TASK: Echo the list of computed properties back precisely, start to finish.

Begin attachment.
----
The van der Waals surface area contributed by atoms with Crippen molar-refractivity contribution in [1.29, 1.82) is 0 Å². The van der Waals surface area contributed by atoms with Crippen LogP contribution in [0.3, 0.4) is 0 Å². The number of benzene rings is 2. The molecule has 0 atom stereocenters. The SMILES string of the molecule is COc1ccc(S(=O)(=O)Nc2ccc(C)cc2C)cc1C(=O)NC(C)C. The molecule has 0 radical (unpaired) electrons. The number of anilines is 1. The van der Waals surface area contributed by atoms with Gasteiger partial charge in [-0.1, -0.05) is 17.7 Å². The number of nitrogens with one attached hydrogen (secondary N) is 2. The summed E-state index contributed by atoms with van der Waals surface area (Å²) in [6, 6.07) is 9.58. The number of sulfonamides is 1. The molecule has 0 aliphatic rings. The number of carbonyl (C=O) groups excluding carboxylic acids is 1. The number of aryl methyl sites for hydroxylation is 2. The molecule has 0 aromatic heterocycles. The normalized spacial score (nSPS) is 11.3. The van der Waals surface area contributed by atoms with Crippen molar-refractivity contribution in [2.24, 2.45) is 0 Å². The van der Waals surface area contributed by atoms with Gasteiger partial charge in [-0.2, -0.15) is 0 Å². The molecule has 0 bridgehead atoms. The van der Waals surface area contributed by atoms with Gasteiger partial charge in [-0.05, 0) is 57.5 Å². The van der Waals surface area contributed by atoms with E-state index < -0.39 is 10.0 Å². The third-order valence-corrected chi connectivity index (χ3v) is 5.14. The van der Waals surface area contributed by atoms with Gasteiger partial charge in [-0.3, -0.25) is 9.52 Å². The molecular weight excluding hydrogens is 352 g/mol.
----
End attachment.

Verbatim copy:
The van der Waals surface area contributed by atoms with Crippen molar-refractivity contribution in [1.29, 1.82) is 0 Å². The van der Waals surface area contributed by atoms with Crippen LogP contribution in [0.3, 0.4) is 0 Å². The number of benzene rings is 2. The molecule has 0 atom stereocenters. The SMILES string of the molecule is COc1ccc(S(=O)(=O)Nc2ccc(C)cc2C)cc1C(=O)NC(C)C. The molecule has 0 radical (unpaired) electrons. The number of anilines is 1. The van der Waals surface area contributed by atoms with Gasteiger partial charge in [-0.1, -0.05) is 17.7 Å². The number of nitrogens with one attached hydrogen (secondary N) is 2. The summed E-state index contributed by atoms with van der Waals surface area (Å²) in [6, 6.07) is 9.58. The number of sulfonamides is 1. The molecule has 0 aliphatic rings. The number of carbonyl (C=O) groups excluding carboxylic acids is 1. The number of aryl methyl sites for hydroxylation is 2. The molecule has 0 aromatic heterocycles. The normalized spacial score (nSPS) is 11.3. The van der Waals surface area contributed by atoms with Crippen molar-refractivity contribution in [2.24, 2.45) is 0 Å². The van der Waals surface area contributed by atoms with Gasteiger partial charge in [-0.2, -0.15) is 0 Å². The molecule has 0 bridgehead atoms. The van der Waals surface area contributed by atoms with Gasteiger partial charge in [-0.05, 0) is 57.5 Å². The van der Waals surface area contributed by atoms with E-state index < -0.39 is 10.0 Å². The third-order valence-corrected chi connectivity index (χ3v) is 5.14. The van der Waals surface area contributed by atoms with Gasteiger partial charge in [-0.3, -0.25) is 9.52 Å². The molecular weight excluding hydrogens is 352 g/mol.